Prostate cancer: Too much dogma, not enough data

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The article on prostate-specific antigen (PSA) testing from Drs. Jones and Klein 1 in this issue of the Cleveland Clinic Journal of Medicine illustrates an important phenomenon in our recent approaches to management of prostate cancer: dogma often outweighs real data.


As Drs. Jones and Klein emphasize, a single PSA value does not necessarily indicate cancer is present or absent, although we should note that they are speaking predominantly of PSA values lower than 10 μg/L.

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In reality, however, a confirmed blood PSA concentration of 100 μg/L is effectively diagnostic of prostate cancer, and I would be quite prepared to treat a patient for prostate cancer in an urgent setting (eg,spinal cord compression from sclerotic bone metastases) based on that confirmed PSA level without a tissue diagnosis. It is important to consider the costs and benefits of treatment and the impact of delay when making decisions of this type. In the setting of imminent spinal cord compression, the results of waiting for a diagnosis by conventional means (ie, by biopsy) are disappointing, 2 and delay in care can be an important factor. Thus, we should not ignore the implications of a markedly raised PSA level when the clinical context is appropriate. The conundrum is determining at what cutoff the PSA allows that type of decision to be made without a tissue diagnosis.


An equally vexing issue is community-wide screening for prostate cancer. Screening is the assessment of symptom-free people in the general population for a particular disease, and for it to be successful, it must identify disease early in its course, and early identification of the disease must result in decreased morbidity of treatment or a reduced overall mortality rate.Current dogma is that prostate cancer screening is good for the community at large.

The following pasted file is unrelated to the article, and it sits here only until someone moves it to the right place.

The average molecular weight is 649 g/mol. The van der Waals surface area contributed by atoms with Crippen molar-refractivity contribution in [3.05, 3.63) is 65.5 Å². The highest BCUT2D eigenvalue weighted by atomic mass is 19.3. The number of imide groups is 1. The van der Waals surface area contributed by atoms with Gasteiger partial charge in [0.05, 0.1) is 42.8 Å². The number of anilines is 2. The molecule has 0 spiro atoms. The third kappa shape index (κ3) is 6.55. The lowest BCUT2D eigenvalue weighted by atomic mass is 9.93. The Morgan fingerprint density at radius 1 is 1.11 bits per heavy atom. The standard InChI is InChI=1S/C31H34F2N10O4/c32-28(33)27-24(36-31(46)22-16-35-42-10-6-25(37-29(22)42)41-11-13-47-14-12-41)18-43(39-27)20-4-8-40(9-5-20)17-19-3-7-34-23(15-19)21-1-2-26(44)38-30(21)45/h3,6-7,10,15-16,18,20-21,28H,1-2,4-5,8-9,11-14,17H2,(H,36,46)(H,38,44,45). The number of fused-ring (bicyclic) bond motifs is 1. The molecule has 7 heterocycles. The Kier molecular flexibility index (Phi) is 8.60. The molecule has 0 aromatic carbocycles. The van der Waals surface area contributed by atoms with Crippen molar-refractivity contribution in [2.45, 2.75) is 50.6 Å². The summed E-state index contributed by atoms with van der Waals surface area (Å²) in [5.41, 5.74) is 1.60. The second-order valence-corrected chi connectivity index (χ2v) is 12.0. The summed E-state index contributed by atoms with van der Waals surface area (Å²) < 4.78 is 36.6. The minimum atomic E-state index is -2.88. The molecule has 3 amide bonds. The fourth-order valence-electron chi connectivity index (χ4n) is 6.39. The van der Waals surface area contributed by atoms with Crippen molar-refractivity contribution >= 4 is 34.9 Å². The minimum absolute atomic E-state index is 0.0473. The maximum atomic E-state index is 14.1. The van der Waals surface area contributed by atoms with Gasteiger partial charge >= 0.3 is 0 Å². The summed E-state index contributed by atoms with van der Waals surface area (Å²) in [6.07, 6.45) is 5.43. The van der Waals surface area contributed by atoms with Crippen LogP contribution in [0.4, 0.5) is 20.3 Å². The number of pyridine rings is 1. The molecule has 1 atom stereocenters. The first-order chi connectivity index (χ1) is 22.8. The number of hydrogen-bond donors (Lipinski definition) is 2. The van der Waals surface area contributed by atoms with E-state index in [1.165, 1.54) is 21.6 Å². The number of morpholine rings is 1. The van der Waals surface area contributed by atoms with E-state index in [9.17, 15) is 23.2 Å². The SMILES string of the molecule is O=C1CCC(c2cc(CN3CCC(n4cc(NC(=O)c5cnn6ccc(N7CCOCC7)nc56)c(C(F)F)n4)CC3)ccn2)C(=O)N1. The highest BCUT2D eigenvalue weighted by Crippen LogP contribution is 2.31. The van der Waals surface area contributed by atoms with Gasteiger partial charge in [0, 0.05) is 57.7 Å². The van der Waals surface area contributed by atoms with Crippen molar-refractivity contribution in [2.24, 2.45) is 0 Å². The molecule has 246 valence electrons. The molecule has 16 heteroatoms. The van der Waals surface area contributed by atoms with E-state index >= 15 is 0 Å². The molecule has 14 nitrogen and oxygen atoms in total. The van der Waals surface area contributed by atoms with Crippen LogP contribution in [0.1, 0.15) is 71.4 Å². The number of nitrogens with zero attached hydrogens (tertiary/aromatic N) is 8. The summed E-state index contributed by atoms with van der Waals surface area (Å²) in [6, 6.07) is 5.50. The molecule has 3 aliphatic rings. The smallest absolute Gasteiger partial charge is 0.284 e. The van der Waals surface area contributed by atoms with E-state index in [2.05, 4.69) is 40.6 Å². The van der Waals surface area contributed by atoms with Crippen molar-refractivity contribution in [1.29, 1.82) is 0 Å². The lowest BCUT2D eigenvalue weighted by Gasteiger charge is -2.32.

It seems intuitively sensible and logical tha tassessing healthy, symptom-free men for prostate cancer should be a good idea and should lead to earlier diagnosis and an increased chance of cure. The evidence in favor of routine screening includes “first principles,” common sense, the suggestion that death rates from prostate cancer have fallen in various countries since such approaches have been introduced, and the observation of stage migration (with a greater proportion of initial presentations with earlier-stage disease) in association with these screening exercises.

However, level-1 evidence to support this hypothesis is simply nonexistent—there have been no completed, well-designed randomized trials that demonstrate improved survival from the introduction of routine community screening for prostate cancer with digital rectal examination or PSA measurement. To know the true usefulness of community screening for prostate cancer, we must wait until the ongoing European randomized trial of screening is completed.


Although the concept of screening for prostate cancer is very appealing, we should not lose sight of the fact that absolute death rates from prostate cancer have fallen remarkably little in the United States since the introduction of our current screening techniques.

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